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Looks like I've been wasting my time walking so!
Nah, I'm sure its working very well for you. If you're doing heavy weight training, adding tabatha training might be too much. As time-consuming as steady state cardio is, it rarely stresses the body to the point of disrupting your sleep patterns or interfering with your recovery from weight training workouts.
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03-10-2010, 12:09   #8
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Sorry OT, but do you guys just do Tabata on cardio machines/running or do you do it squating/pull-ups etc, kinda crossfit style?

Thanks.
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03-10-2010, 16:24   #9
Khannie
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I think the original tabata study was with weights (squats maybe?). It's meaning has kinda evolved a bit to just mean "absolute balls to the wall for 20 seconds, 10 seconds rest, repeat for 4 minutes". I do it on the bag sometimes with straight punches. I'm always pretty wrecked at the end of it.
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03-10-2010, 16:43   #10
Barry.Oglesby
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Tabata now sort of colloqiually refers to the 20/10 time signature rather than the actual study, which very few people understand. The original study was on a bike but you could elicit the same effect on an erg, with a barbell for squats (probably front squats would be best) and I've seen it on something like a climber. If you're really bored, go and read the original study and you'll be amazed how far off most people are with their assumptions about what it does.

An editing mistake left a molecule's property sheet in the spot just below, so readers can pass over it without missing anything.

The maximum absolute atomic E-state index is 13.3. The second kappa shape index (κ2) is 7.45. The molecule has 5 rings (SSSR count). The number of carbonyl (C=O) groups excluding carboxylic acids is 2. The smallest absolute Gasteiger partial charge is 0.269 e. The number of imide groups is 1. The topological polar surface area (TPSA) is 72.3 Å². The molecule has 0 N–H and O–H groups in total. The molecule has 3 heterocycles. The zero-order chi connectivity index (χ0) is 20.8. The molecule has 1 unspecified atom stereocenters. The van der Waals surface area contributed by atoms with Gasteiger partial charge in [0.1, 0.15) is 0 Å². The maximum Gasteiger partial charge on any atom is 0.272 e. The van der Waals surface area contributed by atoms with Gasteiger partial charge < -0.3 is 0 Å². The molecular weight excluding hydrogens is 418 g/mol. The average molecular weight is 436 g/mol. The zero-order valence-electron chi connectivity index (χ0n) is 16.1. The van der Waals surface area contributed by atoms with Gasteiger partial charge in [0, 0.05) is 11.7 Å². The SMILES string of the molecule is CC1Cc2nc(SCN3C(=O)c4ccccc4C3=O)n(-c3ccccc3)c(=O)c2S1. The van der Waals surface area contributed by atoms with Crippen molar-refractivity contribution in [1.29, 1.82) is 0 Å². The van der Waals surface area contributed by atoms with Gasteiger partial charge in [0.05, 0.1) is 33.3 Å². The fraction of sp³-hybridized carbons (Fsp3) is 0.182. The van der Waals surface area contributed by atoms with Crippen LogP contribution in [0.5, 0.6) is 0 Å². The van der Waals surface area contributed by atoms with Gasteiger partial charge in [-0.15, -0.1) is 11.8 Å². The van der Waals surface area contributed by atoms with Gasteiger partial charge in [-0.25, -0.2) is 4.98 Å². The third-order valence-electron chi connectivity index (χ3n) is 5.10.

I've done punching intervals with similar timing signatures but they wouldn't elicit the same effect at all. There's no loading. Essentially you're just doing a weird, tough time interval but it's nothing like the Tabata protocol. I would be very surprised if you were burning 400 calories with a session like that, especially considering you're a thaiboxer and you'd be proficient and mechanically efficient at the movements. We've had guys wear the HRM during pad rounds and you'd be very, very surprised how difficult it is to get them to max heart rate. We have to push very hard.
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03-10-2010, 19:16   #11
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Yeah, sounds about right to me. I might wear my HRM next time i give it a bash. I'd usually do on the spot jogging at the same time when I'm doing it on the bag so I'm moving my arms and legs but I take your point on efficient movement etc.
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04-10-2010, 09:41   #12
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Yeah, sounds about right to me. I might wear my HRM next time i give it a bash. I'd usually do on the spot jogging at the same time when I'm doing it on the bag so I'm moving my arms and legs but I take your point on efficient movement etc.